The history connected with the Taj Mahal is a very poignant one. When the emperor's wife was about to die, she made two requests of him: first, that he would never marry again; and second, that he would build her a tomb that would make her name remembered forever. These wishes the grief-stricken emperor readily promised to fulfil. And in the palace during the long, lonely nights that followed her death, he considered how he could best express in a monument his tender feelings for his wife. He wanted the monument to be as lovely as she was. At last the idea for the memorial came to him in a dream, and the great work was begun.
Built of white marble that shimmers in both sunlight and moonlight, the Taj Mahal stands on an eighteen-foot-high marble platform which has a delicate minaret on each corner. In the centre of the platform stands the tomb itself, octagonal in shape, crowned with a graceful dome rising high above it. There are four smaller domes around the central dome which duplicate it in design, as do the domes on top of the four dainty minarets. In the moonlight, these lovely domes seem to float like clouds in a deep-blue sea.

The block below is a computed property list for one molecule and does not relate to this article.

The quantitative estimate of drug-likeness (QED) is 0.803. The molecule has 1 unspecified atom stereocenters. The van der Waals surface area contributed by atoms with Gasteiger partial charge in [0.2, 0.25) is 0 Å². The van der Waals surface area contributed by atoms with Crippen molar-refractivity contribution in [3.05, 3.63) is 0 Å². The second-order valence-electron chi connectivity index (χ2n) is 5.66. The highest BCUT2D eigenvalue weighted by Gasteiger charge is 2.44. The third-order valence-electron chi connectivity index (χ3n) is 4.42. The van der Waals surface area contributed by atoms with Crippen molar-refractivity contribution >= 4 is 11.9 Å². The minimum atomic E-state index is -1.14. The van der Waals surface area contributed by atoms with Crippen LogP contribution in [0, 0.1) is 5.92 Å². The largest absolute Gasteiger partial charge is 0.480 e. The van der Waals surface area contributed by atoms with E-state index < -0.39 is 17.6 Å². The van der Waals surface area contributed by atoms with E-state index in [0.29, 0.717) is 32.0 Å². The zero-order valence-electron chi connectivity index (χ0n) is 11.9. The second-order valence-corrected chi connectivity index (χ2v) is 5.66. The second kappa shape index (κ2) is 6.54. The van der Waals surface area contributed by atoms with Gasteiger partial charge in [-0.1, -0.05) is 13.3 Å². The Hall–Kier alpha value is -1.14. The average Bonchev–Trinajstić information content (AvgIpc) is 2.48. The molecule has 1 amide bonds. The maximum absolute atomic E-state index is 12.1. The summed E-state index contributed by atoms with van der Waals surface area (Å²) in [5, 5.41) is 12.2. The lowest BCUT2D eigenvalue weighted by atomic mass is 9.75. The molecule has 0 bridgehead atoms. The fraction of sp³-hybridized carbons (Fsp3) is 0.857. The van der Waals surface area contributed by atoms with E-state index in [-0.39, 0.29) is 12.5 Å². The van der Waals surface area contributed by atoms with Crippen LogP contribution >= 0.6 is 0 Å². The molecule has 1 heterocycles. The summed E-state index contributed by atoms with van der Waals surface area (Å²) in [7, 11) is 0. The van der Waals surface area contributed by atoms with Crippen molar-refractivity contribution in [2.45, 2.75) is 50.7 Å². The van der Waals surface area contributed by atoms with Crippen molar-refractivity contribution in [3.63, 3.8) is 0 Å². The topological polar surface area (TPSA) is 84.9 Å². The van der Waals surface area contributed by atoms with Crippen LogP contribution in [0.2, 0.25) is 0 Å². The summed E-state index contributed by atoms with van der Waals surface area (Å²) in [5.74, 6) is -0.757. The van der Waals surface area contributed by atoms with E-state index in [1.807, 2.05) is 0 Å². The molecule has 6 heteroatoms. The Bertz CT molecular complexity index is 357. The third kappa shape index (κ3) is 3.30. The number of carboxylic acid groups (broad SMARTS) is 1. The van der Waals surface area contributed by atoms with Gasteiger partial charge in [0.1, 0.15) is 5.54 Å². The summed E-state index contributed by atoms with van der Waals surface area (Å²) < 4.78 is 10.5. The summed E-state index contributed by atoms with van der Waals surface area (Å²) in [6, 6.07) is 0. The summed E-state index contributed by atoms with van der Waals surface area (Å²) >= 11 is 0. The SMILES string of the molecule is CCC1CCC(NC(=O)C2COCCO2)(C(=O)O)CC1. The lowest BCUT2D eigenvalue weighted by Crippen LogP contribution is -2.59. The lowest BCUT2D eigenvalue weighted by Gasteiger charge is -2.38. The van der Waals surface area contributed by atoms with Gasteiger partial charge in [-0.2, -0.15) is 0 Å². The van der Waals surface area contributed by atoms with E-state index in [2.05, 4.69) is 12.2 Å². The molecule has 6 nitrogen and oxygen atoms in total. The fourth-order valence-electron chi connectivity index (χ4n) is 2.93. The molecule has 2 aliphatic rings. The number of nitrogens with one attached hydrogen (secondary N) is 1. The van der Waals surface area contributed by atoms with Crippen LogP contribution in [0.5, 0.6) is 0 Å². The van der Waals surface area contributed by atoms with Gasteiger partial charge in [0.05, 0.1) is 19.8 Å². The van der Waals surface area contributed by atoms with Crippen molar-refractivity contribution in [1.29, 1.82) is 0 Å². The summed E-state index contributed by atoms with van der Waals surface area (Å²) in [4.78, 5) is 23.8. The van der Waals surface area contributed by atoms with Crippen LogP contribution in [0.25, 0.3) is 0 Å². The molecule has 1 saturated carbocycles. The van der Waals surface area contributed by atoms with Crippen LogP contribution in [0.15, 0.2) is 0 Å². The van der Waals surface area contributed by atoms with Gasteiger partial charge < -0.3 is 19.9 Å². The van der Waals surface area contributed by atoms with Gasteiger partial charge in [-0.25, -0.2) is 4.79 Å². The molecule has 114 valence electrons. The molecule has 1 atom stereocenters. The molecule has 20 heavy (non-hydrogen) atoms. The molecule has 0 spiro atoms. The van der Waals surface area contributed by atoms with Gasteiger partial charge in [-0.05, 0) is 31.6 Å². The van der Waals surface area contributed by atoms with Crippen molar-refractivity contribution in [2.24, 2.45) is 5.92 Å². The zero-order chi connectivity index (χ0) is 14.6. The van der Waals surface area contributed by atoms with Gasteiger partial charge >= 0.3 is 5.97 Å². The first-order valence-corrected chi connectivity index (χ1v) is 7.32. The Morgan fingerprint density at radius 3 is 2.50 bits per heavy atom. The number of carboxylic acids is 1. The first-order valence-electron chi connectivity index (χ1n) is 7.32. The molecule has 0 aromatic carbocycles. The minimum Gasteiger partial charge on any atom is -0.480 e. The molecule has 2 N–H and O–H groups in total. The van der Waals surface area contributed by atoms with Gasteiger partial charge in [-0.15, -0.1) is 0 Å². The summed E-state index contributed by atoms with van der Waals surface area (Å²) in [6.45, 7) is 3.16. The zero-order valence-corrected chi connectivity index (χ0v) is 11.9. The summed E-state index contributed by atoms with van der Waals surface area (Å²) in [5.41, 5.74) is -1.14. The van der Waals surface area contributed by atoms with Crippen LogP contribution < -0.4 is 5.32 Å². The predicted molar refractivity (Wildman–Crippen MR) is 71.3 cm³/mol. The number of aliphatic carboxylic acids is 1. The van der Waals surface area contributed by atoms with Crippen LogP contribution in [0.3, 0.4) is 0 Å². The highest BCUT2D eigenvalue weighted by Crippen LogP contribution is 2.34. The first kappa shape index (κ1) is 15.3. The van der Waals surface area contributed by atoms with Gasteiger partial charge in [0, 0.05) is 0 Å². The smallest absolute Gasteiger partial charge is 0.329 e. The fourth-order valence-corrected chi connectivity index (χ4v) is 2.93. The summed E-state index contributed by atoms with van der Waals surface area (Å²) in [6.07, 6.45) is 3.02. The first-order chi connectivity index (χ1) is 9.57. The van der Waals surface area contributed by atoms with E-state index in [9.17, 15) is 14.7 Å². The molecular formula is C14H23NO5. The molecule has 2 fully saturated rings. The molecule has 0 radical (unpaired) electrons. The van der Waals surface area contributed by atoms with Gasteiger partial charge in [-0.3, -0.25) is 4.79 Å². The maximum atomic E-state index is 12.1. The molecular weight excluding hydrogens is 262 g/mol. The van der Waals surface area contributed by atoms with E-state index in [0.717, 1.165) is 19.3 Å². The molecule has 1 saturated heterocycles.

Surrounding the Taj Mahal are beautiful formal gardens, and leading up to the main entrance are cypress-lined reflecting pools where sparkling fountains play. Also on the grounds are a mosque and a guesthouse. Each structure adds to the beauty of the others, and together they all make up a whole whose charm has never been matched.
It is reported that it took twenty thousand men working for almost twenty years to complete this unique and delicately feminine memorial. Most of the workers were from India, but others were brought from Persia, Iraq, Turkey, and Afghanistan. Artists were brought from as far away as Italy and Portugal to help decorate the walls, both inside and outside, with inlays of precious and semiprecious stones, and to create mosaic designs of great intricacy. One of the mosaic flowers they created may have as many as three hundred pieces of stone in it.
The walls inside the tomb were originally covered with gold, and there was a canopy with ten thousand pearls on it. Many of the jewels and other valuable materials were later taken from the Taj Mahal by vandals, but the white marble with its soft warm glow still remains.
The emperor planned that when the Taj Mahal was completed he would build a similar tomb of black marble for his own burial place. It was to be built on the opposite side of the nearby river and was to be connected to the Taj Mahal by a silver bridge, which would symbolize his happy marriage with his wife.